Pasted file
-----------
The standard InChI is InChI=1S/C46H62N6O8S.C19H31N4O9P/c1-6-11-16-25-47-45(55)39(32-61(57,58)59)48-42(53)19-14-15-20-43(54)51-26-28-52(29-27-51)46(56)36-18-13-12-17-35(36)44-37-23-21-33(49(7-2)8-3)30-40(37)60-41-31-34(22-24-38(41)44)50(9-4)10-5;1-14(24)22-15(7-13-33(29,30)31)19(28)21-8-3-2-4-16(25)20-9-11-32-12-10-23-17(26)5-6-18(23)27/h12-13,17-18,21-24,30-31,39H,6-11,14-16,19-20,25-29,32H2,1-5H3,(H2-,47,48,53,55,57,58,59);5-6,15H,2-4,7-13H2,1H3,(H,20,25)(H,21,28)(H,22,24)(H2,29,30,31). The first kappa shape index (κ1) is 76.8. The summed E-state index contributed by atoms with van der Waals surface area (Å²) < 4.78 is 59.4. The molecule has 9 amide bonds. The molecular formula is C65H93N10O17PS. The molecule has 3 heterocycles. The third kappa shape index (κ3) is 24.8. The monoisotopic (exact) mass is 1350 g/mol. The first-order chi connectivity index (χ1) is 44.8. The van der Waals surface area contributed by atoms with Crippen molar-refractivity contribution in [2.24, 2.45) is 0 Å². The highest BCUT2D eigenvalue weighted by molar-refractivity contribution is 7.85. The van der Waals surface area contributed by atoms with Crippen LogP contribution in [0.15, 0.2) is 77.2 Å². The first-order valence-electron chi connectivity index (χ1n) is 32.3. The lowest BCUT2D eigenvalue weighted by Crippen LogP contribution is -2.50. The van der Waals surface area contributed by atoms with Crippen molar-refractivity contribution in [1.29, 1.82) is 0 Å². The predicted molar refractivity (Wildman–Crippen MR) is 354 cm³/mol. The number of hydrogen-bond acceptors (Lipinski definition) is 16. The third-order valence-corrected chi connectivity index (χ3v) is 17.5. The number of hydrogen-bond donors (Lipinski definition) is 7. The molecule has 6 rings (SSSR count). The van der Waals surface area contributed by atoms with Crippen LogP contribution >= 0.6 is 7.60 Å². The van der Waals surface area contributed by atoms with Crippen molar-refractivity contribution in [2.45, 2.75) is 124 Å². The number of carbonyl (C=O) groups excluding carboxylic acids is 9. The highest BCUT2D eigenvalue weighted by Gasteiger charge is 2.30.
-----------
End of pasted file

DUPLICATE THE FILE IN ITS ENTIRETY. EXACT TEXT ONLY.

The standard InChI is InChI=1S/C46H62N6O8S.C19H31N4O9P/c1-6-11-16-25-47-45(55)39(32-61(57,58)59)48-42(53)19-14-15-20-43(54)51-26-28-52(29-27-51)46(56)36-18-13-12-17-35(36)44-37-23-21-33(49(7-2)8-3)30-40(37)60-41-31-34(22-24-38(41)44)50(9-4)10-5;1-14(24)22-15(7-13-33(29,30)31)19(28)21-8-3-2-4-16(25)20-9-11-32-12-10-23-17(26)5-6-18(23)27/h12-13,17-18,21-24,30-31,39H,6-11,14-16,19-20,25-29,32H2,1-5H3,(H2-,47,48,53,55,57,58,59);5-6,15H,2-4,7-13H2,1H3,(H,20,25)(H,21,28)(H,22,24)(H2,29,30,31). The first kappa shape index (κ1) is 76.8. The summed E-state index contributed by atoms with van der Waals surface area (Å²) < 4.78 is 59.4. The molecule has 9 amide bonds. The molecular formula is C65H93N10O17PS. The molecule has 3 heterocycles. The third kappa shape index (κ3) is 24.8. The monoisotopic (exact) mass is 1350 g/mol. The first-order chi connectivity index (χ1) is 44.8. The van der Waals surface area contributed by atoms with Crippen molar-refractivity contribution in [2.24, 2.45) is 0 Å². The highest BCUT2D eigenvalue weighted by molar-refractivity contribution is 7.85. The van der Waals surface area contributed by atoms with Crippen LogP contribution in [0.15, 0.2) is 77.2 Å². The first-order valence-electron chi connectivity index (χ1n) is 32.3. The lowest BCUT2D eigenvalue weighted by Crippen LogP contribution is -2.50. The van der Waals surface area contributed by atoms with Crippen molar-refractivity contribution in [1.29, 1.82) is 0 Å². The predicted molar refractivity (Wildman–Crippen MR) is 354 cm³/mol. The number of hydrogen-bond acceptors (Lipinski definition) is 16. The third-order valence-corrected chi connectivity index (χ3v) is 17.5. The number of hydrogen-bond donors (Lipinski definition) is 7. The molecule has 6 rings (SSSR count). The van der Waals surface area contributed by atoms with Crippen LogP contribution >= 0.6 is 7.60 Å². The van der Waals surface area contributed by atoms with Crippen molar-refractivity contribution in [2.45, 2.75) is 124 Å². The number of carbonyl (C=O) groups excluding carboxylic acids is 9. The highest BCUT2D eigenvalue weighted by Gasteiger charge is 2.30.